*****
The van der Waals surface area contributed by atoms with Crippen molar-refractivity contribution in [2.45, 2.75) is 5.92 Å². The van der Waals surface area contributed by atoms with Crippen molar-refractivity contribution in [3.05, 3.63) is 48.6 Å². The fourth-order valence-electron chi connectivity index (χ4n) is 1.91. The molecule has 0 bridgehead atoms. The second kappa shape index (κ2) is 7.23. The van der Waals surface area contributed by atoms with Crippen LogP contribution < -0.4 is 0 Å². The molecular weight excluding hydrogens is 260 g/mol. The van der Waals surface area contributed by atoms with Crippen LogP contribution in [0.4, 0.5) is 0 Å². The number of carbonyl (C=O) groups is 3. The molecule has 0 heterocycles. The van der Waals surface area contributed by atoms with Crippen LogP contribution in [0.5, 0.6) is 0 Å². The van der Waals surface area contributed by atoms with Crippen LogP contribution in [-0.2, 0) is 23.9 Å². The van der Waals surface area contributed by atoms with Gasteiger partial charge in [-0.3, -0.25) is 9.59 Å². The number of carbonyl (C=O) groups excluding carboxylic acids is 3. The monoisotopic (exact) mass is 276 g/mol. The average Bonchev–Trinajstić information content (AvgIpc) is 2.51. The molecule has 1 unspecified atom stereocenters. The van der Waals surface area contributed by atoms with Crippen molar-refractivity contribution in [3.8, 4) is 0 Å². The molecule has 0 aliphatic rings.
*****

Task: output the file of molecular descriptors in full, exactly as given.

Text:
The van der Waals surface area contributed by atoms with Crippen molar-refractivity contribution in [2.45, 2.75) is 5.92 Å². The van der Waals surface area contributed by atoms with Crippen molar-refractivity contribution in [3.05, 3.63) is 48.6 Å². The fourth-order valence-electron chi connectivity index (χ4n) is 1.91. The molecule has 0 bridgehead atoms. The second kappa shape index (κ2) is 7.23. The van der Waals surface area contributed by atoms with Crippen LogP contribution < -0.4 is 0 Å². The molecular weight excluding hydrogens is 260 g/mol. The van der Waals surface area contributed by atoms with Crippen LogP contribution in [0.4, 0.5) is 0 Å². The number of carbonyl (C=O) groups is 3. The molecule has 0 heterocycles. The van der Waals surface area contributed by atoms with Crippen LogP contribution in [0.5, 0.6) is 0 Å². The van der Waals surface area contributed by atoms with Crippen LogP contribution in [-0.2, 0) is 23.9 Å². The van der Waals surface area contributed by atoms with Gasteiger partial charge in [-0.3, -0.25) is 9.59 Å². The number of carbonyl (C=O) groups excluding carboxylic acids is 3. The monoisotopic (exact) mass is 276 g/mol. The average Bonchev–Trinajstić information content (AvgIpc) is 2.51. The molecule has 1 unspecified atom stereocenters. The van der Waals surface area contributed by atoms with Crippen molar-refractivity contribution in [3.8, 4) is 0 Å². The molecule has 0 aliphatic rings.